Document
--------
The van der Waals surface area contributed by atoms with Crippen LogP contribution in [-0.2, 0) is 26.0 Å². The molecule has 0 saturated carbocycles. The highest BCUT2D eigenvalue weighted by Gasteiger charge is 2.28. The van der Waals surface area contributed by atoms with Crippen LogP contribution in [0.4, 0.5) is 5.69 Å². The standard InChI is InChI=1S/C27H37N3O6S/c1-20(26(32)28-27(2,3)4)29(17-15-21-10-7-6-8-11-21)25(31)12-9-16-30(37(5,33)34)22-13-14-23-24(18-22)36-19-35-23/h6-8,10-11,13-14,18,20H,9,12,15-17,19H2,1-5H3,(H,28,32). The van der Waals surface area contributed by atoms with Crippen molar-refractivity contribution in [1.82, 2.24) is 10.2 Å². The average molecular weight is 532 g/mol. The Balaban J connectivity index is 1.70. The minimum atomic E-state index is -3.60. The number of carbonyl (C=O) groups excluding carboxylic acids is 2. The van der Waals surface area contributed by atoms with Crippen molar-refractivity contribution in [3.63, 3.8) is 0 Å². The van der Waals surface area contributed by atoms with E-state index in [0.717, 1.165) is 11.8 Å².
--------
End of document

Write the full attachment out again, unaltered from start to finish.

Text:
The van der Waals surface area contributed by atoms with Crippen LogP contribution in [-0.2, 0) is 26.0 Å². The molecule has 0 saturated carbocycles. The highest BCUT2D eigenvalue weighted by Gasteiger charge is 2.28. The van der Waals surface area contributed by atoms with Crippen LogP contribution in [0.4, 0.5) is 5.69 Å². The standard InChI is InChI=1S/C27H37N3O6S/c1-20(26(32)28-27(2,3)4)29(17-15-21-10-7-6-8-11-21)25(31)12-9-16-30(37(5,33)34)22-13-14-23-24(18-22)36-19-35-23/h6-8,10-11,13-14,18,20H,9,12,15-17,19H2,1-5H3,(H,28,32). The van der Waals surface area contributed by atoms with Crippen molar-refractivity contribution in [1.82, 2.24) is 10.2 Å². The average molecular weight is 532 g/mol. The Balaban J connectivity index is 1.70. The minimum atomic E-state index is -3.60. The number of carbonyl (C=O) groups excluding carboxylic acids is 2. The van der Waals surface area contributed by atoms with Crippen molar-refractivity contribution in [3.63, 3.8) is 0 Å². The van der Waals surface area contributed by atoms with E-state index in [0.717, 1.165) is 11.8 Å².